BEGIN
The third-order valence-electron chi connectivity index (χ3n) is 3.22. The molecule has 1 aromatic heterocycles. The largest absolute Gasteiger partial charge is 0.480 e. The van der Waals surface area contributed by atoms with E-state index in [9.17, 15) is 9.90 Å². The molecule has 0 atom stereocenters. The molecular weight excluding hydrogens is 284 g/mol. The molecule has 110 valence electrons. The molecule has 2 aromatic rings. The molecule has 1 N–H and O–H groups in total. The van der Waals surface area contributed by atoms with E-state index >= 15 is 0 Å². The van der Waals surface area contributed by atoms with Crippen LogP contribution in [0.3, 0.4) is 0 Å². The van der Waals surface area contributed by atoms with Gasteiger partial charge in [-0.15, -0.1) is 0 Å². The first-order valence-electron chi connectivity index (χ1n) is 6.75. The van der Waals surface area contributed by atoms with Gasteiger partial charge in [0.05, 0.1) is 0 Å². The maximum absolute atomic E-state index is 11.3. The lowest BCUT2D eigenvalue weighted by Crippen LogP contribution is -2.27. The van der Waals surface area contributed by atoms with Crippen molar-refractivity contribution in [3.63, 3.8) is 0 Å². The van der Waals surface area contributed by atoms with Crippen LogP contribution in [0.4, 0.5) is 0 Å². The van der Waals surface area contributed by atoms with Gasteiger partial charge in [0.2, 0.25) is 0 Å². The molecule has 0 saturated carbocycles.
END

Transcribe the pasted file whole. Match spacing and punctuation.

The third-order valence-electron chi connectivity index (χ3n) is 3.22. The molecule has 1 aromatic heterocycles. The largest absolute Gasteiger partial charge is 0.480 e. The van der Waals surface area contributed by atoms with E-state index in [9.17, 15) is 9.90 Å². The molecule has 0 atom stereocenters. The molecular weight excluding hydrogens is 284 g/mol. The molecule has 110 valence electrons. The molecule has 2 aromatic rings. The molecule has 1 N–H and O–H groups in total. The van der Waals surface area contributed by atoms with E-state index >= 15 is 0 Å². The van der Waals surface area contributed by atoms with Crippen LogP contribution in [0.3, 0.4) is 0 Å². The van der Waals surface area contributed by atoms with Gasteiger partial charge in [-0.15, -0.1) is 0 Å². The first-order valence-electron chi connectivity index (χ1n) is 6.75. The van der Waals surface area contributed by atoms with Gasteiger partial charge in [0.05, 0.1) is 0 Å². The maximum absolute atomic E-state index is 11.3. The lowest BCUT2D eigenvalue weighted by Crippen LogP contribution is -2.27. The van der Waals surface area contributed by atoms with Crippen molar-refractivity contribution in [3.63, 3.8) is 0 Å². The van der Waals surface area contributed by atoms with Crippen LogP contribution in [0.4, 0.5) is 0 Å². The van der Waals surface area contributed by atoms with Gasteiger partial charge in [0.2, 0.25) is 0 Å². The molecule has 0 saturated carbocycles.